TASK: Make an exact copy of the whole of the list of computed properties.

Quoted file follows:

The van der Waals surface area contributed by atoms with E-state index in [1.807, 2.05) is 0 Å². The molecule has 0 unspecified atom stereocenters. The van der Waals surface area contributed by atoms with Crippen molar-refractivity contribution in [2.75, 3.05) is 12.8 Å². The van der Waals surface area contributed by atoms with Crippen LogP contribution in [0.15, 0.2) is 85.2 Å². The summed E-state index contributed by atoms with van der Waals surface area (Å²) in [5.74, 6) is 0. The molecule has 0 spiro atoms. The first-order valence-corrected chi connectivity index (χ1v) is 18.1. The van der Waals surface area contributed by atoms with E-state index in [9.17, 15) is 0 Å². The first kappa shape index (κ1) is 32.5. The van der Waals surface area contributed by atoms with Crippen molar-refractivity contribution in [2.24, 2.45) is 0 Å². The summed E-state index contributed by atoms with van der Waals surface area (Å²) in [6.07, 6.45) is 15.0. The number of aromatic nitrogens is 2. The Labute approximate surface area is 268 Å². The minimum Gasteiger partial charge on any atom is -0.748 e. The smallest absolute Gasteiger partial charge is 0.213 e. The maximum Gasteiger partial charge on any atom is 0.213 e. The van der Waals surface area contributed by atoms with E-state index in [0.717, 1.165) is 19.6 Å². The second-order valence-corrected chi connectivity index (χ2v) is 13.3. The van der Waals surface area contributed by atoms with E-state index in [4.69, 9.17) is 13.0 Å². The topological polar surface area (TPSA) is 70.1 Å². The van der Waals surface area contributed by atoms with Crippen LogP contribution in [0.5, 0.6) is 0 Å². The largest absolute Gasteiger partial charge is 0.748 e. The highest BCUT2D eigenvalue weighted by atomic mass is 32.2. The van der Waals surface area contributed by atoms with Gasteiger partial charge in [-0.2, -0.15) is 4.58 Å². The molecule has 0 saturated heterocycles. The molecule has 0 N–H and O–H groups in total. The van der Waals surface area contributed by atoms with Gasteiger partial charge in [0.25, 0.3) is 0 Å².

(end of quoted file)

The van der Waals surface area contributed by atoms with E-state index in [1.807, 2.05) is 0 Å². The molecule has 0 unspecified atom stereocenters. The van der Waals surface area contributed by atoms with Crippen molar-refractivity contribution in [2.75, 3.05) is 12.8 Å². The van der Waals surface area contributed by atoms with Crippen LogP contribution in [0.15, 0.2) is 85.2 Å². The summed E-state index contributed by atoms with van der Waals surface area (Å²) in [5.74, 6) is 0. The molecule has 0 spiro atoms. The first-order valence-corrected chi connectivity index (χ1v) is 18.1. The van der Waals surface area contributed by atoms with E-state index in [9.17, 15) is 0 Å². The first kappa shape index (κ1) is 32.5. The van der Waals surface area contributed by atoms with Crippen molar-refractivity contribution in [2.24, 2.45) is 0 Å². The summed E-state index contributed by atoms with van der Waals surface area (Å²) in [6.07, 6.45) is 15.0. The number of aromatic nitrogens is 2. The Labute approximate surface area is 268 Å². The minimum Gasteiger partial charge on any atom is -0.748 e. The smallest absolute Gasteiger partial charge is 0.213 e. The maximum Gasteiger partial charge on any atom is 0.213 e. The van der Waals surface area contributed by atoms with E-state index in [0.717, 1.165) is 19.6 Å². The second-order valence-corrected chi connectivity index (χ2v) is 13.3. The van der Waals surface area contributed by atoms with E-state index in [4.69, 9.17) is 13.0 Å². The topological polar surface area (TPSA) is 70.1 Å². The van der Waals surface area contributed by atoms with Crippen LogP contribution in [0.5, 0.6) is 0 Å². The largest absolute Gasteiger partial charge is 0.748 e. The highest BCUT2D eigenvalue weighted by atomic mass is 32.2. The van der Waals surface area contributed by atoms with Gasteiger partial charge in [-0.2, -0.15) is 4.58 Å². The molecule has 0 saturated heterocycles. The molecule has 0 N–H and O–H groups in total. The van der Waals surface area contributed by atoms with Gasteiger partial charge in [0.25, 0.3) is 0 Å².